Editorial: VR is going mainstream
Virtual Reality (VR) is going mainstream. Even as little as five years ago, people were still treating VR as something from a science fiction story. Of course, technological and cultural changes often move in science fiction directions. In the early 2000s, some people were still writing stories about cell phones being toys and status symbols for the wealthy in spite of the fact that the ownership of a cell phone was completely mainstream by then. VR technology has arguably gotten to that point.
A lot of people are now getting all of the cool new VR headsets for themselves. They are also enjoying Augmented Reality (AR) games at an unprecedented level. There are all sorts of great new AR and VR games getting introduced these days. Manufacturers are well aware of the enthusiasm for VR and for VR games, and they are hoping to capitalize on it. For instance, people should soon be able to play VR games at the InstaCasino.
There have been plenty of trends in recent years that were supported by the companies themselves and that never really caught on with customers. The 3D technology in movies that started getting popular again in the late 2000s has largely faded again, in spite of the fact that in 2009 and 2010, it seemed like every other movie utilized that technology. Unsurprisingly, 3D television was introduced at around the same point. Now, 3D television is largely regarded as a failure. The few people who actually want to enjoy 3D televisions are going to have a hard time doing so at this point, although VR headsets do offer a compelling alternative.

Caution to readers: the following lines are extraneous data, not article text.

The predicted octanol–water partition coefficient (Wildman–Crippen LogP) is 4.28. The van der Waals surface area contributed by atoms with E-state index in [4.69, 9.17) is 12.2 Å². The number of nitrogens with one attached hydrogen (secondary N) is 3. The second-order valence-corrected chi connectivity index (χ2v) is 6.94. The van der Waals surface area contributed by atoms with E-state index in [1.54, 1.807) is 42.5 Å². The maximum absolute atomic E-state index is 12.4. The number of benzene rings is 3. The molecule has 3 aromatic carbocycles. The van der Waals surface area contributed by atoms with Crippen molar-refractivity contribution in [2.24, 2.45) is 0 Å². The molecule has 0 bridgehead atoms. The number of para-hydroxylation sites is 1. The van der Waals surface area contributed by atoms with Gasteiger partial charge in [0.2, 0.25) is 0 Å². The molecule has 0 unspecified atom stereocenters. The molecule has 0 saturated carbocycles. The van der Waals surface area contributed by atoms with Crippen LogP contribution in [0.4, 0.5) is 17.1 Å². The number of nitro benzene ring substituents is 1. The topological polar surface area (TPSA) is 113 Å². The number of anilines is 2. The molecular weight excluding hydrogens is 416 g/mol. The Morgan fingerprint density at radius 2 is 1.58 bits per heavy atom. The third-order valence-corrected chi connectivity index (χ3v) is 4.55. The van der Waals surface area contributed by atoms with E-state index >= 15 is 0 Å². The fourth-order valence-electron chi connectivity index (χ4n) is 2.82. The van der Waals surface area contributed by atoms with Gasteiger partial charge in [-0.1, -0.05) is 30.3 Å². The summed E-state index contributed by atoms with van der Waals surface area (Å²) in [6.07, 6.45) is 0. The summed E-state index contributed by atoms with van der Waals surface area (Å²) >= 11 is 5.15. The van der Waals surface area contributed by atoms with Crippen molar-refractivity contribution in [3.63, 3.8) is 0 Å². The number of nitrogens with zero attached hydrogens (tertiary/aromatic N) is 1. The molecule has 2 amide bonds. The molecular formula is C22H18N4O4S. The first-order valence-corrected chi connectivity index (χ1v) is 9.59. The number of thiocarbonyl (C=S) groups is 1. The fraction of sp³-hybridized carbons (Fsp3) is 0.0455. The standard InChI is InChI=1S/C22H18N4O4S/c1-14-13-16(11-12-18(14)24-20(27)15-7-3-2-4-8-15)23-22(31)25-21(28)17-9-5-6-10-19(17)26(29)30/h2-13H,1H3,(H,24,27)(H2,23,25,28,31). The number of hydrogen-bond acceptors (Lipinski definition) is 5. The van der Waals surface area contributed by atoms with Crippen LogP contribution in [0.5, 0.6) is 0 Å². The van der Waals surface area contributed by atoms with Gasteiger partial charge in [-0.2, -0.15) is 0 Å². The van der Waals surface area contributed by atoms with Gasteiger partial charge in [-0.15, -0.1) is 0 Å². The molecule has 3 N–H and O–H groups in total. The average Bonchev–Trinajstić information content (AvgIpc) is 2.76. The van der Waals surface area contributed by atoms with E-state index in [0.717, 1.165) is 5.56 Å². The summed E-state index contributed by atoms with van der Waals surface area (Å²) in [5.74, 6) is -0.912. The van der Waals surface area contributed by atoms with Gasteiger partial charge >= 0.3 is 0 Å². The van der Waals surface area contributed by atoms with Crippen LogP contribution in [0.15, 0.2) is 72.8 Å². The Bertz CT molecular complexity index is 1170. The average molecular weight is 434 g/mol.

VR, on the other hand, is a success story. The tech industry has marketed it fairly heavily, but it didn’t necessarily need to market VR to the extent that it did. VR is able to sell itself in a way that other technological innovations never have, which really can make all the difference. People can see the benefits of VR for themselves just by trying it.
The fact that it’s easy to combine VR headsets and smartphones is one of the reasons why making this technological transition is working out well for a lot of people. There are plenty of VR headsets that will more or less give people the ability to extend the capabilities that their smartphones already have. As such, people are not going to need to spend as much money as they would otherwise, although obviously the higher priced solutions offer an even more immersive experience.
Most purpose-built VR headsets are still fairly expensive at present, just as cell phones and smartphones were in the early days. As VR headsets start to come down in price, VR will become more and more mainstream. It’s all a matter of making sure that people are able to more easily take advantage of this compelling technology. If you’d like to learn more, you can check out Virtual Reality 101 – The Complete Guide to VR.